Tom Starkey has been asked to pitch in for various subjects in his teaching career, and here he shares his top three tips for taking on an unfamiliar subject
There is particular comfort in being an authority on the subject you teach. However, staffing issues, timetabling and budget constraints can mean teachers often find themselves wandering into the wilds of another subject they are not overly familiar with. In my own 15-year career, I have taught geography, history, religious education, numerous vocational add-ons and currently do a couple of hours of maths a week. My subject specialism is English.
Based on my experiences, I’ve come up with three golden rules for any teachers who find themselves suddenly having to teach a subject that is not their home turf.
1. Forget mastery, just get a step ahead
Anxiety is understandable when faced with teaching an unknown subject. I believe this is because we lose the security we feel from being the ‘expert’ in the room. But attempts to try to achieve the same level of expertise in your new subject are unrealistic and increase anxiety, especially given the likelihood of an extremely tight timeframe. Of course we want the best for our kids, but the best must be realistic given the constraints. So, instead of seeking to gain a wealth of knowledge in snatched opportunities between periods one and two, aim to be no more than three lessons in front of your students. This in itself is not easy, but I have found that it does lessen any feelings of ‘imposter syndrome’. And, if you do it for long enough, you’ll be surprised at how much knowledge you accumulate.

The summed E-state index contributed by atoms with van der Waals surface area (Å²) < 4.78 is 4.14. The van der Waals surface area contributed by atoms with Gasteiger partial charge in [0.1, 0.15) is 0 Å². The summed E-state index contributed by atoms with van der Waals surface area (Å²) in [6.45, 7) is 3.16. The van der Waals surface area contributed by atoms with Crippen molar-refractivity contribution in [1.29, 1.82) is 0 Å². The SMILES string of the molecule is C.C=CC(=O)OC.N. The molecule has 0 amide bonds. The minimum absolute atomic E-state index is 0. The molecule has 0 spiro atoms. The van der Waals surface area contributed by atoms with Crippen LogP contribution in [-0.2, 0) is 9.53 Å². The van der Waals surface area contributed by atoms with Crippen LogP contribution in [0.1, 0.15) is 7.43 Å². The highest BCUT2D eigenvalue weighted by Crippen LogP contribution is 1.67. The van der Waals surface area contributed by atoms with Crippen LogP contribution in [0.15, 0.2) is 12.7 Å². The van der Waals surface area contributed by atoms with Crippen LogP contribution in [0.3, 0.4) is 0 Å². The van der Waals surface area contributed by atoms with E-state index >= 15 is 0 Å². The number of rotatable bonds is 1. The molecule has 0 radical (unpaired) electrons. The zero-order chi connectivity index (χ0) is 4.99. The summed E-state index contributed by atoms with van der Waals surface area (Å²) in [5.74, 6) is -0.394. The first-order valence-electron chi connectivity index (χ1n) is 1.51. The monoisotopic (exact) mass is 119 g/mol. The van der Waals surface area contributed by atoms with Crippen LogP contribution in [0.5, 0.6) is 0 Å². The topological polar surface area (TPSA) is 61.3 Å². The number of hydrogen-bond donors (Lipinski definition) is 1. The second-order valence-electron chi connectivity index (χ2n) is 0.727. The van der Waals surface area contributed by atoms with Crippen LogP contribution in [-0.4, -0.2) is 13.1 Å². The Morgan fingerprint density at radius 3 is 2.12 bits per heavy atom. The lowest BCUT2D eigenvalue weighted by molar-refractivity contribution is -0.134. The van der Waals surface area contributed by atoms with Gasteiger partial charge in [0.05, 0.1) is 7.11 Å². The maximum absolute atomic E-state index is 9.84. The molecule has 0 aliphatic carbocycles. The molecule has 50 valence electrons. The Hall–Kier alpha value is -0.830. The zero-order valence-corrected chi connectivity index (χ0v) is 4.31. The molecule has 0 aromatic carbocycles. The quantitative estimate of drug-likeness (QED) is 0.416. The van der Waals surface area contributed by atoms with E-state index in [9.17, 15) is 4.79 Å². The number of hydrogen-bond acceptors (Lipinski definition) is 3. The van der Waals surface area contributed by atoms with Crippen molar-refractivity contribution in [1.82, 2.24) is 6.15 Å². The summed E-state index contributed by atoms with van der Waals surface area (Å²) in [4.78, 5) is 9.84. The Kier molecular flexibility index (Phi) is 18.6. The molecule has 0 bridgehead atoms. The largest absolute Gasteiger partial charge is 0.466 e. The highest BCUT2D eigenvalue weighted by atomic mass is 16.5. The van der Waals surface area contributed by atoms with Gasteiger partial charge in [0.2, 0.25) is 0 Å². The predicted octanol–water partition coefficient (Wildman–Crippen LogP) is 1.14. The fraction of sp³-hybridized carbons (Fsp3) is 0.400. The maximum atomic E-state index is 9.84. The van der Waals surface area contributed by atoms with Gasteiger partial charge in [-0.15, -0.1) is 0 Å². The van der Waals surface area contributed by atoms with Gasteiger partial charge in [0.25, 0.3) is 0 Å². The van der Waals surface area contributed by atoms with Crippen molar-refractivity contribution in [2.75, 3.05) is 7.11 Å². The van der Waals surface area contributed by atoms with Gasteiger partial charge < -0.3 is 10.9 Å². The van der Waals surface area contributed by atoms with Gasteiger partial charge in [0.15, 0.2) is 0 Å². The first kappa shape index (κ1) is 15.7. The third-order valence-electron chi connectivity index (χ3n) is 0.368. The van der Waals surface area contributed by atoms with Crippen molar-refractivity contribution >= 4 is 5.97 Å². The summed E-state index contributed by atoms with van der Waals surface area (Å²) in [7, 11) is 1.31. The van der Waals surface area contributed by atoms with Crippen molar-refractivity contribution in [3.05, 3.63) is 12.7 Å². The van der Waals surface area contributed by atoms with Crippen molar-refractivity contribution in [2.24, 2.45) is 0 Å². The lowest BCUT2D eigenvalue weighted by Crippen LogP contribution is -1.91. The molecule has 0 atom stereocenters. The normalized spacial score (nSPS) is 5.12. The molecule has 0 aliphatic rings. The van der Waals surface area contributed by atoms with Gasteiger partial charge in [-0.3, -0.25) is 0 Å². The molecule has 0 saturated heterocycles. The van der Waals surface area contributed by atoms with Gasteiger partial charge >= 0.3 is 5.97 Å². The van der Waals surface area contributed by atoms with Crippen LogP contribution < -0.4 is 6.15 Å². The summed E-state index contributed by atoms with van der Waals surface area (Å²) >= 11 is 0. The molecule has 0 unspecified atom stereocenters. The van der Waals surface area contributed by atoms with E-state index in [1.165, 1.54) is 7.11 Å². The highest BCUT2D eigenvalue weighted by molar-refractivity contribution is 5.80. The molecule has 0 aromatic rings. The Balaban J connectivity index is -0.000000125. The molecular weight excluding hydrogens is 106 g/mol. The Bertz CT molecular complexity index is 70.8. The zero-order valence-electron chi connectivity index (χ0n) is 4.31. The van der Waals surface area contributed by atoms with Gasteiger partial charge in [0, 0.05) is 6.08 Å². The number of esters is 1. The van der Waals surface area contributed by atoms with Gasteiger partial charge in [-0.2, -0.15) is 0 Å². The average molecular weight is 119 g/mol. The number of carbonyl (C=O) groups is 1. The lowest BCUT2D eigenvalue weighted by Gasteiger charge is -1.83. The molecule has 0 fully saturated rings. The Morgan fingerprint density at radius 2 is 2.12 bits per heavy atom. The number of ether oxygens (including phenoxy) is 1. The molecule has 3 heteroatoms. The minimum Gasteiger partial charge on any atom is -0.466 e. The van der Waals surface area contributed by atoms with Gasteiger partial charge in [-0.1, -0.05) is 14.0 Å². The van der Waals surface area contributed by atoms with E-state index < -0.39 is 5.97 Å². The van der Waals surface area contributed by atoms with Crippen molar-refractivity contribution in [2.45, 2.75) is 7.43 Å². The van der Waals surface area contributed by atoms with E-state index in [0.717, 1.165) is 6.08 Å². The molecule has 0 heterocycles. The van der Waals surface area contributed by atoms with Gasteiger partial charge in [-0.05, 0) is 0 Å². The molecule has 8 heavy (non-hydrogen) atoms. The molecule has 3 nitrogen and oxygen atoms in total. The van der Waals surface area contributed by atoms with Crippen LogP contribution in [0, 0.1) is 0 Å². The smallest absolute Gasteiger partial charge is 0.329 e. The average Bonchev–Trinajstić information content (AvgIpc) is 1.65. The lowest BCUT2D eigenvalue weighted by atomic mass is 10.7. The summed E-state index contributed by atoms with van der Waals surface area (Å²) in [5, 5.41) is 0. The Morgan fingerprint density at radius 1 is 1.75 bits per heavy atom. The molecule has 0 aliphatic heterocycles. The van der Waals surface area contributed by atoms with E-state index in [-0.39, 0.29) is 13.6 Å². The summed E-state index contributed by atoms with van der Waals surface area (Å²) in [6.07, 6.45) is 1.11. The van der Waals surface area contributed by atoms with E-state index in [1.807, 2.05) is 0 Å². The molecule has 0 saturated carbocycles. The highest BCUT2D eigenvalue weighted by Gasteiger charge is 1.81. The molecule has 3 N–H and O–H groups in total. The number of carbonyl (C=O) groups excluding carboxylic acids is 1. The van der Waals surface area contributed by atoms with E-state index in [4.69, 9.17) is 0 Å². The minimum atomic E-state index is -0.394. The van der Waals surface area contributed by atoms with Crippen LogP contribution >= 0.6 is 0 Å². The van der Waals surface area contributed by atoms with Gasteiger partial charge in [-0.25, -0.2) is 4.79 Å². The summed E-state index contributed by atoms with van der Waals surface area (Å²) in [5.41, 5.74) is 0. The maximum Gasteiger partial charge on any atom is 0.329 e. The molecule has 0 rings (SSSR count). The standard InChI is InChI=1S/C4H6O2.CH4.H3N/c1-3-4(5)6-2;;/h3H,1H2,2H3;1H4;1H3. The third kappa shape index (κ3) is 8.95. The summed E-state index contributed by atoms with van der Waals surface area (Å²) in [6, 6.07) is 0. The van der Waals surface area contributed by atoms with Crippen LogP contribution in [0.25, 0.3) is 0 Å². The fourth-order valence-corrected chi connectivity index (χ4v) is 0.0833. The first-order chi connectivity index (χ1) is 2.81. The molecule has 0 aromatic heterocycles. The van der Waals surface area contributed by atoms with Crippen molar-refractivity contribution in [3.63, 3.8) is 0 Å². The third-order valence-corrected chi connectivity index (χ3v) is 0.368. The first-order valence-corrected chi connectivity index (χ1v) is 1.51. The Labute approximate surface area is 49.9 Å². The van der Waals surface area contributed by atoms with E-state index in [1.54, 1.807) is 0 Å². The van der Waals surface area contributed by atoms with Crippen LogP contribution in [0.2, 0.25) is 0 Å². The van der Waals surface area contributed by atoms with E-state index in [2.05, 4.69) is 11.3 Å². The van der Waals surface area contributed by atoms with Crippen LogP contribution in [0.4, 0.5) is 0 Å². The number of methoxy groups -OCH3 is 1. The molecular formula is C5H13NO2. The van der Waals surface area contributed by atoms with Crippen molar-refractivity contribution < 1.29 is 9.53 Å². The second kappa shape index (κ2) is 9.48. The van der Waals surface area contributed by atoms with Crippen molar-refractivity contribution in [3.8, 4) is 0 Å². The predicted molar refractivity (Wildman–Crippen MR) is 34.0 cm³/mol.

2. Speak to the specialists
If you’re asked to teach an unfamiliar topic, then support from your colleagues should be immediately forthcoming (if it isn’t, it might be time to have a look at the jobs pages). Liaising with those who already teach your new subject is essential, not only to develop your subject knowledge, but to get schemes of work and lesson plans. Ask for insight into what to prioritise, what shortcuts you can take, and what might need an extra lesson – basically, everything that you already know inside-out about your own subject. People are often busy, so I suggest factoring in time for briefing discussions before you start.
3. Prepare for uncertainty
Undoubtedly, someone will ask a question about your new subject that will have you stumped. This can lead to embarrassment, especially if the students then decide to go on the offensive with comments that are the stuff of nightmares, such as the classic, ‘You mean you don’t know, sir? Then how come you’re teaching us, sir?’ I find the easiest way of dealing with this is simply to be honest. I’ve often openly admitted to not knowing the answer and then spent time working with the students to find it out. This kind of ‘co-learning’ has a number of benefits: it can be used to model research techniques; and it’s a learning model where not even the authority in the room gets it right first time, every time. Even so, I’d be judicious in its use: there are classes where, ‘We need to move on, we’ll get back to that’ and then a surreptitious looking up for next lesson can be just as effective.
I hope this advice is of some use when setting out on a new subject journey. Personally, I’ve found that once you get over the initial anxiety, there’s a lot of fun to be had.
Tom Starkey is a part-time teacher in further education-based alternative provision